Majestic Theatre

63 S. High Street,
Columbus, OH 43215

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MAJESTIC Theatre; Columbus, Ohio.

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Max Stearn opened the Majestic Theatre on January 12, 1914 and operated it until 1920. It opened with a seating capacity of 1,012. For a time, the Majestic Theatre held out against the installation of sound, calling itself “the shrine of the silent art”.

In 1929, it became an RKO theatre. Later it once more became independent. It was demolished in January or February, 1950.

Contributed by Ron Newman

Recent comments (view all 6 comments)

Ron Newman
Ron Newman on May 17, 2005 at 6:52 am

This theatre is described in an article by Melissa Starker in the weekly newspaper Columbus Alive, October 4, 2001:

A Theater Near You: The Arena Grand revives the tradition of downtown movie palaces

Scroll down to “THE MAJESTIC: The first movie palace resists progress”.

(By the way, the author of this article once managed the Somerville Theatre near Boston.)

Ron Newman
Ron Newman on May 17, 2005 at 6:55 am

The Columbus Metropolitan Library has an online collection of historic photos with several pictures of this and other theatres. Enter the word Majestic into the search box.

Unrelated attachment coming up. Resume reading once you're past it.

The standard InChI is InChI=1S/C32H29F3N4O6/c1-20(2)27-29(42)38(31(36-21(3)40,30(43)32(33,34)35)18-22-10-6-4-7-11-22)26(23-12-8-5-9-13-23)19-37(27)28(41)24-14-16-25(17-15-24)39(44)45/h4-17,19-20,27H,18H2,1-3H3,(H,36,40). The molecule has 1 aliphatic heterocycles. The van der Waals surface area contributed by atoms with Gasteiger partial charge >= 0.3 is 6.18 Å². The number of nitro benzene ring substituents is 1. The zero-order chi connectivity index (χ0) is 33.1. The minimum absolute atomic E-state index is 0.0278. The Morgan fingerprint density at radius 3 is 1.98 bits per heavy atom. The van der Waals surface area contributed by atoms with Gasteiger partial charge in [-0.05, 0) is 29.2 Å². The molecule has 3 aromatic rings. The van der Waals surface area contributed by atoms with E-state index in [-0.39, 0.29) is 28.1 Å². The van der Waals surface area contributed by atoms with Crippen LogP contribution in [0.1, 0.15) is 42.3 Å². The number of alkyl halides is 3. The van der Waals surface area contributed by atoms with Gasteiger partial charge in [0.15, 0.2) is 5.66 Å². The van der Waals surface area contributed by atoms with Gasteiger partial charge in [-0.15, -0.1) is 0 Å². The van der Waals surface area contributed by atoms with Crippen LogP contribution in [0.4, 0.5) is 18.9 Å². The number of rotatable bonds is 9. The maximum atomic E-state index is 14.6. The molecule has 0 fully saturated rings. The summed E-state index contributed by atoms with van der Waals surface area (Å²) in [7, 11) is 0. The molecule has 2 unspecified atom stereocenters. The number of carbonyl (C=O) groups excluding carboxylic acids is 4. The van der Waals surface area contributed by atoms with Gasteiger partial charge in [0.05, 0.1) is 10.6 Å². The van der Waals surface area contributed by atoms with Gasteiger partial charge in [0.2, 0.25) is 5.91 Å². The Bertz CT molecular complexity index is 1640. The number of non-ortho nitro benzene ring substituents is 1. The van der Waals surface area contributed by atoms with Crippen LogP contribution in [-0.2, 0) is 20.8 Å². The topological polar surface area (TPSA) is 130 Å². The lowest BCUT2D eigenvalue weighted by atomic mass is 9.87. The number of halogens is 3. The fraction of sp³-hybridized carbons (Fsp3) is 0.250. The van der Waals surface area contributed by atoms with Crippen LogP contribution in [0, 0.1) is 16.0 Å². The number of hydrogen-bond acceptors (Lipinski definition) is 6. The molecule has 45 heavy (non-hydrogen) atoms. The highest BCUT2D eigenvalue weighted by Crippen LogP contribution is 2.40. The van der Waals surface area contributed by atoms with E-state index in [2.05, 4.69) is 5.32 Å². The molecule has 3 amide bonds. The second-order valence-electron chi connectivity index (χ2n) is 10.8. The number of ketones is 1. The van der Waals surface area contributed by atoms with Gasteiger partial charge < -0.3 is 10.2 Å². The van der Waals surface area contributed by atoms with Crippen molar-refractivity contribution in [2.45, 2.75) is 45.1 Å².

Patsy
Patsy on May 17, 2005 at 11:32 am

Is this theatre on the main street through downtown Columbus? I recall during a visit to that city that the main drag was very wide.

Ron Newman
Ron Newman on May 17, 2005 at 2:18 pm

The major north-south street in downtown Columbus is High Street. The major east-west street is Broad Street. (Actually, both are slightly offset from the compass points.)

This particular theatre isn’t anywhere anymore, having been demolished 55 years ago. But the RKO Palace is on Broad Street. The other two downtown theatres that still exist, the Ohio and the Southern, are on other, smaller downtown streets.

EricSpilker
EricSpilker on November 6, 2008 at 5:51 pm

In answer to Patsy, the Majestic was indeed on the main drag, High St. in the center of downtown, next to Mill’s Cafeteria, right across from the Statehouse. The Majestic marquee, with horizontal red-neon bars, was similar to the RKO Grand, around the corner on State St. In the latter 1940s, fare was almost exclusively double features of B westerns. When the Majestic closed on New Year’s Eve 1950, the ad in the paper said, “The decade comes in, the Majestic goes out,” or words to that effect.

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